One of my favorite character traits to teach is that of responsibility. This is a trait that many, includingmyself, can never seem to master. Therefore, it is a constant challenge, and I love a challenge. For kids,
it is even more difcult. Kids thrive on rules and accountability. They hate it and love it at the same time.
In today’s world, kids need to be taught responsibility over and over again. They need to be held account-able for their actions, and they need to understand that all choices have consequences, good or bad.My classroom expectations/rules are the six character traits, each of which I simply write with the word“be” in front of them: Be caring. Be responsible. Be respectful. Be fair. Be a positive and active citizen. Be
trustworthy. During the rst few days of school, we take an in-depth look at how each of these traits actu
-ally applies to a classroom. I get on the computer, project a blank screen with the trait written in bold let-ters in the center, and I write as my students brainstorm about what that trait looks like, sounds like, actslike, etc. Finally, I print it and post it up in the room.
My classroom management system is a monetary one. I start each kid off on the rst day of school with
$300 fake dollars and a wallet. I printed the money off the internet, and the wallet is a simple manila bank
envelope that I buy at Ofce Depot. Students can earn money and they can lose money at any given time.Let’s rst discuss the ways in which students can earn money. In my class, each child is given a weekly
helper job. I usually have around 24 students, so I have to get pretty creative when it comes to inventingdifferent jobs for them to do. I start with the standard ones: classroom banker, telephone operator, tech-nology assistant, teacher helper, pledge leader, classroom pet feeder, line leader, door holder, etc. Then Imove onto the more creative ones: pink chair sitter, poem of the week reader, star of the week, etc. These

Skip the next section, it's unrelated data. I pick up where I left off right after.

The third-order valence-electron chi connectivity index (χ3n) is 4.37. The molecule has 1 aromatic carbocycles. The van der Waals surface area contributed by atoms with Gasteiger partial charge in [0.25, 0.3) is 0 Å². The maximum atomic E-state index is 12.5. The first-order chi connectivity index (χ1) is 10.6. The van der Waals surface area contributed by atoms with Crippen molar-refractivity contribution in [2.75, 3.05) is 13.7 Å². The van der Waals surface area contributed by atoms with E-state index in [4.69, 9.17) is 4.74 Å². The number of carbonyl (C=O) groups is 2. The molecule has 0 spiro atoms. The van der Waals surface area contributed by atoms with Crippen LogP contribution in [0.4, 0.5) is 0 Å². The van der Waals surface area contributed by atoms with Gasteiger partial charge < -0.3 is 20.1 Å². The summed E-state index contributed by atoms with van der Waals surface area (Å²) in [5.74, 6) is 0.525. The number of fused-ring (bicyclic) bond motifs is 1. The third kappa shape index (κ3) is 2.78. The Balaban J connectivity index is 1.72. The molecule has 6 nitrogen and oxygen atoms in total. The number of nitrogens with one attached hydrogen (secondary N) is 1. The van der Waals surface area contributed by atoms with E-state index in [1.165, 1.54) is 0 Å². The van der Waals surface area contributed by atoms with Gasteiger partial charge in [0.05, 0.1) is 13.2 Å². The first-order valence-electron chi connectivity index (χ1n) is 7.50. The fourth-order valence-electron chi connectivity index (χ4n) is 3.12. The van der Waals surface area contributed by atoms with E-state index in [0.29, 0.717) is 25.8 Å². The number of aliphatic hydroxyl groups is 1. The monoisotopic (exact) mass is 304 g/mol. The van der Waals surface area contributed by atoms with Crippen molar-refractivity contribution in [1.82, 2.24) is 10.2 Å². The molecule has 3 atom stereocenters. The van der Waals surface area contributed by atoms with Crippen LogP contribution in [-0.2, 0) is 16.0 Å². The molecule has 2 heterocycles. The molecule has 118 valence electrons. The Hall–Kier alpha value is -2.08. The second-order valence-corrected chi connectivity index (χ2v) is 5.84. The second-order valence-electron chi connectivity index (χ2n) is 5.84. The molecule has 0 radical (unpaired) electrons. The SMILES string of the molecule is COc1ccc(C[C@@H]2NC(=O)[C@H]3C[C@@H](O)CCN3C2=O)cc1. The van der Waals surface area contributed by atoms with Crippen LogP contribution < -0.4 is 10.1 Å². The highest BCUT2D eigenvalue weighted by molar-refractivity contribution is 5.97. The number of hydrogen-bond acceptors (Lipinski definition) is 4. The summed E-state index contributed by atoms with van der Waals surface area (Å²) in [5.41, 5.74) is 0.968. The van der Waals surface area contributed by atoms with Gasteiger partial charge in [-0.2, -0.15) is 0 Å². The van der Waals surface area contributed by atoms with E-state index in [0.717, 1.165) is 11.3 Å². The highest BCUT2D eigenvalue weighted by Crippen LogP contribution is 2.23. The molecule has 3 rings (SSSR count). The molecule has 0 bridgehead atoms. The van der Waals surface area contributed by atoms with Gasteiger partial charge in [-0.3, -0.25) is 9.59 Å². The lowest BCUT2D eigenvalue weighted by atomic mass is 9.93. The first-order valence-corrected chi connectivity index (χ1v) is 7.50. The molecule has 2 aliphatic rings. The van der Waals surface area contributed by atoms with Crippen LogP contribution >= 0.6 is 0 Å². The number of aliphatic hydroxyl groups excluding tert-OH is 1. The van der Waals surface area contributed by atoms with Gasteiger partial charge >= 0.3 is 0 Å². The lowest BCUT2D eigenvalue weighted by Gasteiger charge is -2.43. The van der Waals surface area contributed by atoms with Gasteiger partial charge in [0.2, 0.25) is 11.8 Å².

tend to be the favorites of the class because they nd themselves getting to sit in a comfortable chair for a
week, bringing in their favorite poem to share, or talking about the special items they brought from home(for when they are star of the week). The most important job, however, is the reserve person. This personhas to do any and all jobs that are assigned to someone who is absent on that particular day. The stu-
dents get paid for all of their “work.” I nd these jobs to be helpful as well, because they eliminate ghting
over who gets to sit in the big comfy chair, for example. This also gives me the perfect answer when astudent wants to share an item or pet with the class. I simply say, “That would be a great thing to save for when you are star of the week.”The students get paid $50 a week, and payday is on Friday. In paying them, I simply run down the joblist out loud, and they tell me if they did their job every day, some days, or not at all. We decide on a fair
paycheck amount, and my banker then pays them their wages. It takes about ve minutes to do this, and I
assign them new jobs for the following week at the same time. I simply post all 24 jobs on a bulletin boardand then move each child’s name down one spot each week.I am often asked what I do if one of my students lies. My answer: nothing. Before I even start calling for jobs I remind them that this is a time to shine in the character trait area of trustworthiness. I explain tothem that I trust them to tell me the truth, and that I believe in them to do the right thing. I also remind
them of the word karma. Do I have kids that at out lie? Of course. Do they eventually get caught? Most of
the time. Again, this is an opportunity for gentle reminders and lots of modeling.
My students are required to purchase a planner/agenda on the rst day of school. This is lled out to
-gether as a class at the end of the day. Students then take it home, share the daily happenings with their parents, and obtain a parent signature at the bottom. The next day, they bring their planner to our Char-acter Circle meeting. When our meeting is over, they bring it up to me for a signature check. If they haveone, the banker pays them $20. If they don’t, they pay me $20.